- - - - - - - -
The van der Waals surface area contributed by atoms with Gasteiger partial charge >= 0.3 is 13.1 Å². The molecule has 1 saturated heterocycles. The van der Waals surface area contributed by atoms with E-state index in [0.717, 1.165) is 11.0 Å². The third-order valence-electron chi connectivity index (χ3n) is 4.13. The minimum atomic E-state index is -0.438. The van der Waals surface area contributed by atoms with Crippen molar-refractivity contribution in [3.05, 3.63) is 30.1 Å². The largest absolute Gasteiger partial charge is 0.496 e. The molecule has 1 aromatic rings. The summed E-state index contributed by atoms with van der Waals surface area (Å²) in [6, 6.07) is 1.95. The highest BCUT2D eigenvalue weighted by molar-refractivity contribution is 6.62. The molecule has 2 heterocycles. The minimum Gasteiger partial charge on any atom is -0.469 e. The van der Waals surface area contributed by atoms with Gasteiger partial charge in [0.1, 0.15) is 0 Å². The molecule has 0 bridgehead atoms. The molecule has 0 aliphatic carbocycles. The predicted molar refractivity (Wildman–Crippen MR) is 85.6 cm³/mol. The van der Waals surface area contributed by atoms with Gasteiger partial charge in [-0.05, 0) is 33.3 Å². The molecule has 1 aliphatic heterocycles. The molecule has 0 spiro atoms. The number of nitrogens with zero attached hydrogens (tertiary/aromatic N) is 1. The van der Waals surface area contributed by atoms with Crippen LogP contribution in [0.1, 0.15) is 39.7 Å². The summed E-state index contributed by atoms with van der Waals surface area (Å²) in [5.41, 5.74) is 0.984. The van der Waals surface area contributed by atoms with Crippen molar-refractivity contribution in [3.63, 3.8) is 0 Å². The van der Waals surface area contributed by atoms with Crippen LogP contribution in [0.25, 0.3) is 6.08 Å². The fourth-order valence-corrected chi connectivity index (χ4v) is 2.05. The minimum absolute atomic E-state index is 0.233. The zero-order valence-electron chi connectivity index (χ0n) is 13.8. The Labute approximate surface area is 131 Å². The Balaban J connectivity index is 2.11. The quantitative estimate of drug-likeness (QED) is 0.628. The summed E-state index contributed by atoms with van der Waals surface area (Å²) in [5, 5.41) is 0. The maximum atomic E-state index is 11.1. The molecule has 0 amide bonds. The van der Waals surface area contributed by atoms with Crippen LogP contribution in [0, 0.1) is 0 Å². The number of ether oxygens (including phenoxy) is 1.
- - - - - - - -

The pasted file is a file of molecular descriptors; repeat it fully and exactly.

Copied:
The van der Waals surface area contributed by atoms with Gasteiger partial charge >= 0.3 is 13.1 Å². The molecule has 1 saturated heterocycles. The van der Waals surface area contributed by atoms with E-state index in [0.717, 1.165) is 11.0 Å². The third-order valence-electron chi connectivity index (χ3n) is 4.13. The minimum atomic E-state index is -0.438. The van der Waals surface area contributed by atoms with Crippen molar-refractivity contribution in [3.05, 3.63) is 30.1 Å². The largest absolute Gasteiger partial charge is 0.496 e. The molecule has 1 aromatic rings. The summed E-state index contributed by atoms with van der Waals surface area (Å²) in [6, 6.07) is 1.95. The highest BCUT2D eigenvalue weighted by molar-refractivity contribution is 6.62. The molecule has 2 heterocycles. The minimum Gasteiger partial charge on any atom is -0.469 e. The van der Waals surface area contributed by atoms with Gasteiger partial charge in [0.1, 0.15) is 0 Å². The molecule has 0 bridgehead atoms. The molecule has 0 aliphatic carbocycles. The predicted molar refractivity (Wildman–Crippen MR) is 85.6 cm³/mol. The van der Waals surface area contributed by atoms with Gasteiger partial charge in [-0.05, 0) is 33.3 Å². The molecule has 1 aliphatic heterocycles. The molecule has 0 spiro atoms. The number of nitrogens with zero attached hydrogens (tertiary/aromatic N) is 1. The van der Waals surface area contributed by atoms with Crippen LogP contribution in [0.1, 0.15) is 39.7 Å². The summed E-state index contributed by atoms with van der Waals surface area (Å²) in [5.41, 5.74) is 0.984. The van der Waals surface area contributed by atoms with Crippen molar-refractivity contribution in [3.63, 3.8) is 0 Å². The van der Waals surface area contributed by atoms with Crippen LogP contribution in [0.25, 0.3) is 6.08 Å². The fourth-order valence-corrected chi connectivity index (χ4v) is 2.05. The minimum absolute atomic E-state index is 0.233. The zero-order valence-electron chi connectivity index (χ0n) is 13.8. The Labute approximate surface area is 131 Å². The Balaban J connectivity index is 2.11. The quantitative estimate of drug-likeness (QED) is 0.628. The summed E-state index contributed by atoms with van der Waals surface area (Å²) in [5, 5.41) is 0. The maximum atomic E-state index is 11.1. The molecule has 0 amide bonds. The van der Waals surface area contributed by atoms with Crippen LogP contribution in [0, 0.1) is 0 Å². The number of ether oxygens (including phenoxy) is 1.